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Surveillance - Julia Ormond interview

Julia Ormond in Surveillance

Interview by Rob Carnevale

JULIA Ormond made a name for herself in films such as First Knight, alongside Richard Gere, and Sabrina, with Harrison Ford. But then she fell away from the spotlight for a while.

She’s made a strong comeback recently though, starring alongside Cate Blanchett and Brad Pitt in The Curious Case of Benjamin Button, and now Jennifer Lynch’s serial killer movie Surveillance. She talks about the experiences of both, why Brad’s a great guy and why Hollywood and cinema-goers continue to be so fascinated with serial killers…

Q. I would imagine that one of the first things that appealed about the script for Surveillance is that it contains such a provocative ending?
Julia Ormond: What I liked about it was that it kept throwing me as a script, both tonally and story wise, and that I knew that this was a film I’d love to see but not the usual fare that I’m cast in; so I begged for the part. I also loved that Jen [Lynch] was directing it as I believe that a woman doing such a dark, wicked and provocative piece was new to me and risky, and while I’d never want to be presumptive of anyone’s opinion of the outcome, to me that meant going in, in all the right ways.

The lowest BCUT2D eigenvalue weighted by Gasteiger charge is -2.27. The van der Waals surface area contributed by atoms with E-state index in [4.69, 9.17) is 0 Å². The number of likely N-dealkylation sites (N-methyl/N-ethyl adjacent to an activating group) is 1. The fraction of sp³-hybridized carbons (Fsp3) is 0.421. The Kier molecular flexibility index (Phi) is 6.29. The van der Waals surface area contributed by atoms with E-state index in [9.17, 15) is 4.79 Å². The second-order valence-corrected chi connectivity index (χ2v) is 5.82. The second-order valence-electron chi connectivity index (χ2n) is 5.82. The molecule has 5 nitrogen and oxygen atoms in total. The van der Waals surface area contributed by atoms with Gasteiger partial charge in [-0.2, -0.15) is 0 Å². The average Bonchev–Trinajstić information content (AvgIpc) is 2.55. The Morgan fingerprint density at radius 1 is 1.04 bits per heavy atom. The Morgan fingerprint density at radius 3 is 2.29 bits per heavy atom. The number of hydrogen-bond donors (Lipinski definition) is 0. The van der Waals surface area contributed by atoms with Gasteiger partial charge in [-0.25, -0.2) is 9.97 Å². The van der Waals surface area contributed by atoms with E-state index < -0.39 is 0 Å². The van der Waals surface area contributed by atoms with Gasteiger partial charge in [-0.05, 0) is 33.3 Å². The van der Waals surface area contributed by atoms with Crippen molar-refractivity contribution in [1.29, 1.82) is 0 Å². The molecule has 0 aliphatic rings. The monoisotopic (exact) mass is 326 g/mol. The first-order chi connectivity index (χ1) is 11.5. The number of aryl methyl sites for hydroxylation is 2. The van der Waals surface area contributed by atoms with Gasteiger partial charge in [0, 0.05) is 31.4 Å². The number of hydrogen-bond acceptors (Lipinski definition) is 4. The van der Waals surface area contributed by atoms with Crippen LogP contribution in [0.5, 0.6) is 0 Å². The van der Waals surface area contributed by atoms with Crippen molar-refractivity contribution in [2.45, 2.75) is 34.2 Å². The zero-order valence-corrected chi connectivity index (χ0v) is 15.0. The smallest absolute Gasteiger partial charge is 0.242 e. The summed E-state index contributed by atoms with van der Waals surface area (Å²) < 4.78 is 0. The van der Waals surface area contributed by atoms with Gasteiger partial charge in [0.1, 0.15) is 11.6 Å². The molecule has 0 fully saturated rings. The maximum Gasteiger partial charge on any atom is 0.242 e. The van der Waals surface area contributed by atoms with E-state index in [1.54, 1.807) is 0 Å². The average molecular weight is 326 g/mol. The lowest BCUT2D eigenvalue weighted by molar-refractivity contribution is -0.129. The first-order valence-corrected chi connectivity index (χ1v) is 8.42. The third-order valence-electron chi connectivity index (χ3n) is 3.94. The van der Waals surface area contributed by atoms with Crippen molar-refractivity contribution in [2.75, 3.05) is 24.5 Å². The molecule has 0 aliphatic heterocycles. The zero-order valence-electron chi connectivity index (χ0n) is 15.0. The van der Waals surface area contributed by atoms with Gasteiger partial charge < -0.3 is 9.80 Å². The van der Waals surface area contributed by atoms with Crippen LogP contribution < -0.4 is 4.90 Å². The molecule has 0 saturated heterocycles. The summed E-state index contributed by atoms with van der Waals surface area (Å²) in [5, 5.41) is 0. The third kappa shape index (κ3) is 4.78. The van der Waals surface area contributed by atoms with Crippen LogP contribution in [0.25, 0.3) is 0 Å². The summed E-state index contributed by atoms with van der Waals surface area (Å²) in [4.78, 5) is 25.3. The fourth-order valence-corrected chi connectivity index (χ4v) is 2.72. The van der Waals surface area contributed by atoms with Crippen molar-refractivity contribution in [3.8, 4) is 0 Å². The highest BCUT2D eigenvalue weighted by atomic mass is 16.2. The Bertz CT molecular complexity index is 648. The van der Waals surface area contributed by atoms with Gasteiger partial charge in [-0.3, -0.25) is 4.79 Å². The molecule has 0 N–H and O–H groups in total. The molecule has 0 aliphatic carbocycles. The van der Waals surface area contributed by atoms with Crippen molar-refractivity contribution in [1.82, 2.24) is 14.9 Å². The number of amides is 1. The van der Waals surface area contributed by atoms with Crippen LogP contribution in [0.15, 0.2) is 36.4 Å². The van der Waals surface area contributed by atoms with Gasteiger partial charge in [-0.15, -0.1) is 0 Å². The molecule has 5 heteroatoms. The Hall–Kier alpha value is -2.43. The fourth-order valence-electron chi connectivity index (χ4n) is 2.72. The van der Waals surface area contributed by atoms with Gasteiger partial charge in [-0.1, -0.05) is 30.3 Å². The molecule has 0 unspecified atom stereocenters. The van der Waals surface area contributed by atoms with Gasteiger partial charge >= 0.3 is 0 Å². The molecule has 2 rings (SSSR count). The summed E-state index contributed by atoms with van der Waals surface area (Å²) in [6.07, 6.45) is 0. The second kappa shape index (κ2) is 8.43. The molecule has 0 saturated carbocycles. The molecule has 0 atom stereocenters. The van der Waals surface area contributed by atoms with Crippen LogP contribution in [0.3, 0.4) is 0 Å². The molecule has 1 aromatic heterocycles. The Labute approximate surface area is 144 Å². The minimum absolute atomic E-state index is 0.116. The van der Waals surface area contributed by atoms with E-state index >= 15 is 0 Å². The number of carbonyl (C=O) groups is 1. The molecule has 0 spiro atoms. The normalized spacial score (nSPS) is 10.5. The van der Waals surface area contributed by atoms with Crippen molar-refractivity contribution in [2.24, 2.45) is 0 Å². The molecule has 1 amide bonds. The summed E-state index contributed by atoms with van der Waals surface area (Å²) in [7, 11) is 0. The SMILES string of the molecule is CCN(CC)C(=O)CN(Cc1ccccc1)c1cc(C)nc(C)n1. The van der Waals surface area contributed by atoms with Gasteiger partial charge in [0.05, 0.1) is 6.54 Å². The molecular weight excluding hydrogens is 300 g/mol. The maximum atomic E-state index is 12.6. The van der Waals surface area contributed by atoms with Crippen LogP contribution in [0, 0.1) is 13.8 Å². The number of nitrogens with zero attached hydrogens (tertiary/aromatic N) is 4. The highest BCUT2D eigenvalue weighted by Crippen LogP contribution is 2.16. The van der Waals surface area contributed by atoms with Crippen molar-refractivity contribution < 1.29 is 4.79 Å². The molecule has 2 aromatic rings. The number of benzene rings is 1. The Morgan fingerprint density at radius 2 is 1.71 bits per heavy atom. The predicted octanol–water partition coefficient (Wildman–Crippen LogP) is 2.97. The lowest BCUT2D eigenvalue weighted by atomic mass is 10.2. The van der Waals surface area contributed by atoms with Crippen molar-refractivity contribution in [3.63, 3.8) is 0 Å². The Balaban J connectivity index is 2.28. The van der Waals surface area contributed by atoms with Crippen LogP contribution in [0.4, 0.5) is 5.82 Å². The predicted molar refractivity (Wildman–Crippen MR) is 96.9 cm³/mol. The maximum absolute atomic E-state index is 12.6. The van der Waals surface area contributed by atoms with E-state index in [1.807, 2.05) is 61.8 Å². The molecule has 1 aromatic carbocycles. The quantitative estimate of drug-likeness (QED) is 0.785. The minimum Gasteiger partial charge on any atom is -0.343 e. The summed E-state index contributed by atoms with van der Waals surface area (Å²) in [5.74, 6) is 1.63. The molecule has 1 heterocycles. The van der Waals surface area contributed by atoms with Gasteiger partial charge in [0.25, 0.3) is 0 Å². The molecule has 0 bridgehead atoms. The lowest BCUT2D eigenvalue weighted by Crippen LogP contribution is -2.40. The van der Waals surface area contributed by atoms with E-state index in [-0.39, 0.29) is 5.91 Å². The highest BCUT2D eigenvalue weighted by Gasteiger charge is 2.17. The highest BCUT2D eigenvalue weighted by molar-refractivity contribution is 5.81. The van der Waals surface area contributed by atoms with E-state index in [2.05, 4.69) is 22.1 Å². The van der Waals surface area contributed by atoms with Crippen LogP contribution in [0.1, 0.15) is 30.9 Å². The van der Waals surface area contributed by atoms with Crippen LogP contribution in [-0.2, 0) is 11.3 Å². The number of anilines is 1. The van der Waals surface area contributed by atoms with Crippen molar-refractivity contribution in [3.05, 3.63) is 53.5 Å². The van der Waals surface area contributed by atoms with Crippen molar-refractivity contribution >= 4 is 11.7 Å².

Q. How did you enjoy forming a relationship with Bill Pullman? You share an intriguing chemistry…
Julia Ormond: I adored him… What a great guy and great leading man spirit he is on a set – very warm and open, smart and funny, generous and courageous. Not every lead actor uses their status to be encouraging and embracing of others, but he does. And I love what he did with this role, he surprised me; I kept looking at him in the make-up trailer trying to work out who he reminded me of, and then it finally dawned on me – it was Bill Pullman. We had a laugh together.